“Open the pod bay doors, HAL.”……..”I’m sorry Dave, I’m afraid I can’t do that.” — -Excerpt from Stanley Kubrick’s classic film 2001: A Space Odyssey.
The immersion of artificial intelligence (AI) is growing exponentially across all industries, transforming the manner in which companies conduct business, redefining the daily lives of an increasing number of people, and revealing the technology’s potential to change the core fabric of our societies. In addition to the rising importance of AI in creative endeavors, such as the music and film industries, artificial intelligence is one of the primary keys to achieving success in the evolving world of chatbots.
The Rise of Conversational User Interfaces
Although chatbots have been around for quite a while, the maturing development of cognitive services and AI cements the potential for a far more advanced level of bots to come to fruition in the near future. Of course, many commercially-available chatbots already exist, such as Apple’s Siri and Amazon’s Alexa, and the popularity of these and other similar conversational user interfaces is only increasing over time, with more than 34,000 new bots built in 2016 alone.
AI has come a long way in recognizing human behavior, including better understanding the content and context of questions, thereby making the technology an incredibly powerful tool for improving the customer experience while reducing costs dramatically. In fact, the most advanced AI-driven chatbots are already at the point where customers may not be able to tell whether they are speaking with a human or a computer.
Failures Are Crucial for Learning
Even developmental failures can provide crucial information that helps guide technological innovators in taking the next valuable step. One excellent example of this phenomenon is the recent controversial news that researchers from the Facebook Artificial Intelligence Research lab (FAIR) discovered that their chatbots — known as “dialog agents” — were creating their own language. In an effort to improve the conversational skills of the dialog agents, machine learning algorithms were used to allow the bots to freely converse. However, researchers were surprised to see the chatbots deviating from the scripted norms, which led them to begin communicating in an entirely new language, created without input from humans. Although most of the language appeared to be gibberish, the abilities and direction taken by these bots illustrates a big step forward for AI, marking an exciting moment in the technology’s developmental scope.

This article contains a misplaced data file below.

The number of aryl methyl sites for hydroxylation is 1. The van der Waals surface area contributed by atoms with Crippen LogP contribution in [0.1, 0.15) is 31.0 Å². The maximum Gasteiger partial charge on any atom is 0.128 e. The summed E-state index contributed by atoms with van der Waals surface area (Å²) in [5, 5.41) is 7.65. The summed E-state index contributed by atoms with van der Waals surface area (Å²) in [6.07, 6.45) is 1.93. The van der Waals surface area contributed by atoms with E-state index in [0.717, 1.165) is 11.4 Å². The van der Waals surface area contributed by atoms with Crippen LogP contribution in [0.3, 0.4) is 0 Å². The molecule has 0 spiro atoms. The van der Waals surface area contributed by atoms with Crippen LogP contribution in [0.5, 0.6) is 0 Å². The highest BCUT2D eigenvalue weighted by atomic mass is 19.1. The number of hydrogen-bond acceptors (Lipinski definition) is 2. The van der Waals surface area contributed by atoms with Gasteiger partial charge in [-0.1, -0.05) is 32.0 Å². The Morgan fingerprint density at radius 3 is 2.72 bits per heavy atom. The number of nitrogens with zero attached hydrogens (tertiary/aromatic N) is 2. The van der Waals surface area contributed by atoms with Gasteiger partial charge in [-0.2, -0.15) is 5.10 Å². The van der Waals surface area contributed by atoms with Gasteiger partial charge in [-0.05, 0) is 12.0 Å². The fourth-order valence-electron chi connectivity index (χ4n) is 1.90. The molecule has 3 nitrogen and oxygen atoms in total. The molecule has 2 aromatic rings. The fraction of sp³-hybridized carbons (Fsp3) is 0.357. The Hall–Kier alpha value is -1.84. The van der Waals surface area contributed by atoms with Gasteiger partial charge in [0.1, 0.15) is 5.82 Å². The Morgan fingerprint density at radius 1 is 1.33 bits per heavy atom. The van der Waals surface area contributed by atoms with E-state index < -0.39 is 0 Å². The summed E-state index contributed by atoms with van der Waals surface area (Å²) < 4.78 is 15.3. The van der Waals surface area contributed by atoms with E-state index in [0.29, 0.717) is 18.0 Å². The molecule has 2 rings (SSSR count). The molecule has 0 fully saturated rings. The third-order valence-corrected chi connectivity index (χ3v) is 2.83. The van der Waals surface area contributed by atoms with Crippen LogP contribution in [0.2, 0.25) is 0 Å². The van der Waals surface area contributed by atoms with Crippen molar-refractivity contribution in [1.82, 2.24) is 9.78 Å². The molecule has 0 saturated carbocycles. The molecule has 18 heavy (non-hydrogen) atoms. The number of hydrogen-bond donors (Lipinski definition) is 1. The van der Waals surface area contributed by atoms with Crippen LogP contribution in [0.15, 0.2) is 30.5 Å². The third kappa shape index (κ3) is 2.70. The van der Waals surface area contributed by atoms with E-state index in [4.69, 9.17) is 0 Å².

They ‘Talk’ Among Us
Humans seem to be innately fascinated with human-like, AI-driven machines, even when the results are disastrous, such as the infamous computer HAL from the Stanley Kubrick classic film 2001: A Space Odyssey, who turns against his human colleagues in an act of defiance. These days, the number of non-threatening, AI-powered chatbots available to consumers is growing at a rapid pace, with many entertaining and useful bots to choose from, including the remarkably human-like Mitsuku; Right Click, the AI-powered chatbot that creates websites; Poncho, the Messenger bot with an expertise in weather; and Insomno bot, designed to provide fun and interesting company for people who have trouble sleeping at night.
And this is truly just the tip of the iceberg when it comes to the potential for AI-chatbot collaboration in the Media and Entertainment industries. The staggering quantity of tasks that could be automated by utilizing AI, combined with the potential for a massive expansion of communication with fans, content delivery, and comprehensive customer care, clearly illustrates the fact that many of the potential applications in media and entertainment have yet to be realized. By utilizing Artificial Neural Networks, Natural Language Understanding (NLU), and Natural Language Processing (NLP), AI developers are on the cusp of unleashing chatbots with an entirely new level of sophistication and abilities, and everyone stands to benefit from this technological evolution. Combined with voice user interfaces, the future of bots is definitely bright.
By Sergey Bludov,
SVP, Media & Entertainment
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